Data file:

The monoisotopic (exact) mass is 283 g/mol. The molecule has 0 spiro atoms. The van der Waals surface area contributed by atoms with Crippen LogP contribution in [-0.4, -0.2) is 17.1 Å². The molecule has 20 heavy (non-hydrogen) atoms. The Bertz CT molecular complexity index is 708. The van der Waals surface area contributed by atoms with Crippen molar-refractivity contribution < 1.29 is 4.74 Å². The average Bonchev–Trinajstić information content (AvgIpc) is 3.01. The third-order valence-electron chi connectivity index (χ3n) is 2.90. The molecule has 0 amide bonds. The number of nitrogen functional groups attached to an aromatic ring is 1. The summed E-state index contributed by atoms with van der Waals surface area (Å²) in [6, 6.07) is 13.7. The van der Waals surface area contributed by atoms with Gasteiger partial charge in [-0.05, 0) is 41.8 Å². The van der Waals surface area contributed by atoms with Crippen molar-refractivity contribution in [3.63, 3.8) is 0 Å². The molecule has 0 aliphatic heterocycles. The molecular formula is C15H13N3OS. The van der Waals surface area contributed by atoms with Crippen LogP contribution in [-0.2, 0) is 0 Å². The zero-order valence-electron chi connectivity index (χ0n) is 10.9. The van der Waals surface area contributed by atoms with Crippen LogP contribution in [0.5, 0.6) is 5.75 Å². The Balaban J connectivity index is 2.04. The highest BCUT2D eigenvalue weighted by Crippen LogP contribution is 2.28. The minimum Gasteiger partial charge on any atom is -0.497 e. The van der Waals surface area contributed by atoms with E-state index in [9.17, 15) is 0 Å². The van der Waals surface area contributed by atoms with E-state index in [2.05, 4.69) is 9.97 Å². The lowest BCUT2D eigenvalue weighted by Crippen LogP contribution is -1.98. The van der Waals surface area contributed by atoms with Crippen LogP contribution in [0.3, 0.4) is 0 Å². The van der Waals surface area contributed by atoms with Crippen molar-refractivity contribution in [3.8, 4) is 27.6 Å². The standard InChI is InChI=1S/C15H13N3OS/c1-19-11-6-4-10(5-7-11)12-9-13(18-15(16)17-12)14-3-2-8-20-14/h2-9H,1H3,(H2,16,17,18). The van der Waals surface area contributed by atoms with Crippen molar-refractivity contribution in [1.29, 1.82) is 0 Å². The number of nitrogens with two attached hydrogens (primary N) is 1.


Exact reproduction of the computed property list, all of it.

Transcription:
The monoisotopic (exact) mass is 283 g/mol. The molecule has 0 spiro atoms. The van der Waals surface area contributed by atoms with Crippen LogP contribution in [-0.4, -0.2) is 17.1 Å². The molecule has 20 heavy (non-hydrogen) atoms. The Bertz CT molecular complexity index is 708. The van der Waals surface area contributed by atoms with Crippen molar-refractivity contribution < 1.29 is 4.74 Å². The average Bonchev–Trinajstić information content (AvgIpc) is 3.01. The third-order valence-electron chi connectivity index (χ3n) is 2.90. The molecule has 0 amide bonds. The number of nitrogen functional groups attached to an aromatic ring is 1. The summed E-state index contributed by atoms with van der Waals surface area (Å²) in [6, 6.07) is 13.7. The van der Waals surface area contributed by atoms with Gasteiger partial charge in [-0.05, 0) is 41.8 Å². The van der Waals surface area contributed by atoms with Crippen molar-refractivity contribution in [3.63, 3.8) is 0 Å². The molecule has 0 aliphatic heterocycles. The molecular formula is C15H13N3OS. The van der Waals surface area contributed by atoms with Crippen LogP contribution in [-0.2, 0) is 0 Å². The zero-order valence-electron chi connectivity index (χ0n) is 10.9. The van der Waals surface area contributed by atoms with Crippen LogP contribution in [0.5, 0.6) is 5.75 Å². The Balaban J connectivity index is 2.04. The highest BCUT2D eigenvalue weighted by Crippen LogP contribution is 2.28. The minimum Gasteiger partial charge on any atom is -0.497 e. The van der Waals surface area contributed by atoms with E-state index in [9.17, 15) is 0 Å². The van der Waals surface area contributed by atoms with E-state index in [2.05, 4.69) is 9.97 Å². The lowest BCUT2D eigenvalue weighted by Crippen LogP contribution is -1.98. The van der Waals surface area contributed by atoms with Crippen LogP contribution in [0.3, 0.4) is 0 Å². The van der Waals surface area contributed by atoms with Crippen molar-refractivity contribution in [3.8, 4) is 27.6 Å². The standard InChI is InChI=1S/C15H13N3OS/c1-19-11-6-4-10(5-7-11)12-9-13(18-15(16)17-12)14-3-2-8-20-14/h2-9H,1H3,(H2,16,17,18). The van der Waals surface area contributed by atoms with Crippen molar-refractivity contribution in [1.29, 1.82) is 0 Å². The number of nitrogens with two attached hydrogens (primary N) is 1.